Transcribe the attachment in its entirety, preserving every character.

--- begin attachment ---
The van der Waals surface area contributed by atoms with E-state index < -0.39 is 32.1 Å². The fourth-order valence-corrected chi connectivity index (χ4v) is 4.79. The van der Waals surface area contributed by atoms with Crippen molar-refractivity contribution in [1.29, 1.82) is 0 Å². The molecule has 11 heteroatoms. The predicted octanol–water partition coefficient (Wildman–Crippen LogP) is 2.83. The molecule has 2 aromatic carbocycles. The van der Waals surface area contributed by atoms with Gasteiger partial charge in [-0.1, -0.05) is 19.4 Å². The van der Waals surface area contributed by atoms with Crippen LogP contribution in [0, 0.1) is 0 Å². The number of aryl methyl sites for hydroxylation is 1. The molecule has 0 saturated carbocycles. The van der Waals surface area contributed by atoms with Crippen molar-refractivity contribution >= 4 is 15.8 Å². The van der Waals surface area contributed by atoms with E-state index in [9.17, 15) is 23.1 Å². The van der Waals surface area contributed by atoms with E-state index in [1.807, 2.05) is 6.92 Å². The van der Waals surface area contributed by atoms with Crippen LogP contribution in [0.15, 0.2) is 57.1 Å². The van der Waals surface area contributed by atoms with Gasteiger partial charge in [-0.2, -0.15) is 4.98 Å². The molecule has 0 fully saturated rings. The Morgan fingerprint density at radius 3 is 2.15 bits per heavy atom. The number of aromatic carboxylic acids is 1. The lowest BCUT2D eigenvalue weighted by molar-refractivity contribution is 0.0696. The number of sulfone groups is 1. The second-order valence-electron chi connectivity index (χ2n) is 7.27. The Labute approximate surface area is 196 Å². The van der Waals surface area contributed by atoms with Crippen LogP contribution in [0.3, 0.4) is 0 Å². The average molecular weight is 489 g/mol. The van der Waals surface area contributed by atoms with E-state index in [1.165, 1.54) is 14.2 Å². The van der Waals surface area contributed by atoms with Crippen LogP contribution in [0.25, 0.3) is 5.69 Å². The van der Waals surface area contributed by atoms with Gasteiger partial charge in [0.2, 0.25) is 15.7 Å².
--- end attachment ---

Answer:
The van der Waals surface area contributed by atoms with E-state index < -0.39 is 32.1 Å². The fourth-order valence-corrected chi connectivity index (χ4v) is 4.79. The van der Waals surface area contributed by atoms with Crippen molar-refractivity contribution in [1.29, 1.82) is 0 Å². The molecule has 11 heteroatoms. The predicted octanol–water partition coefficient (Wildman–Crippen LogP) is 2.83. The molecule has 2 aromatic carbocycles. The van der Waals surface area contributed by atoms with Gasteiger partial charge in [-0.1, -0.05) is 19.4 Å². The van der Waals surface area contributed by atoms with Crippen LogP contribution in [0, 0.1) is 0 Å². The number of aryl methyl sites for hydroxylation is 1. The molecule has 0 saturated carbocycles. The van der Waals surface area contributed by atoms with Crippen molar-refractivity contribution >= 4 is 15.8 Å². The van der Waals surface area contributed by atoms with E-state index in [9.17, 15) is 23.1 Å². The van der Waals surface area contributed by atoms with E-state index in [1.807, 2.05) is 6.92 Å². The van der Waals surface area contributed by atoms with Crippen LogP contribution in [0.15, 0.2) is 57.1 Å². The van der Waals surface area contributed by atoms with Gasteiger partial charge in [-0.2, -0.15) is 4.98 Å². The molecule has 0 fully saturated rings. The Morgan fingerprint density at radius 3 is 2.15 bits per heavy atom. The number of aromatic carboxylic acids is 1. The lowest BCUT2D eigenvalue weighted by molar-refractivity contribution is 0.0696. The number of sulfone groups is 1. The second-order valence-electron chi connectivity index (χ2n) is 7.27. The Labute approximate surface area is 196 Å². The van der Waals surface area contributed by atoms with Crippen LogP contribution in [0.3, 0.4) is 0 Å². The average molecular weight is 489 g/mol. The van der Waals surface area contributed by atoms with E-state index in [1.165, 1.54) is 14.2 Å². The van der Waals surface area contributed by atoms with Crippen LogP contribution in [0.25, 0.3) is 5.69 Å². The van der Waals surface area contributed by atoms with Gasteiger partial charge in [0.2, 0.25) is 15.7 Å².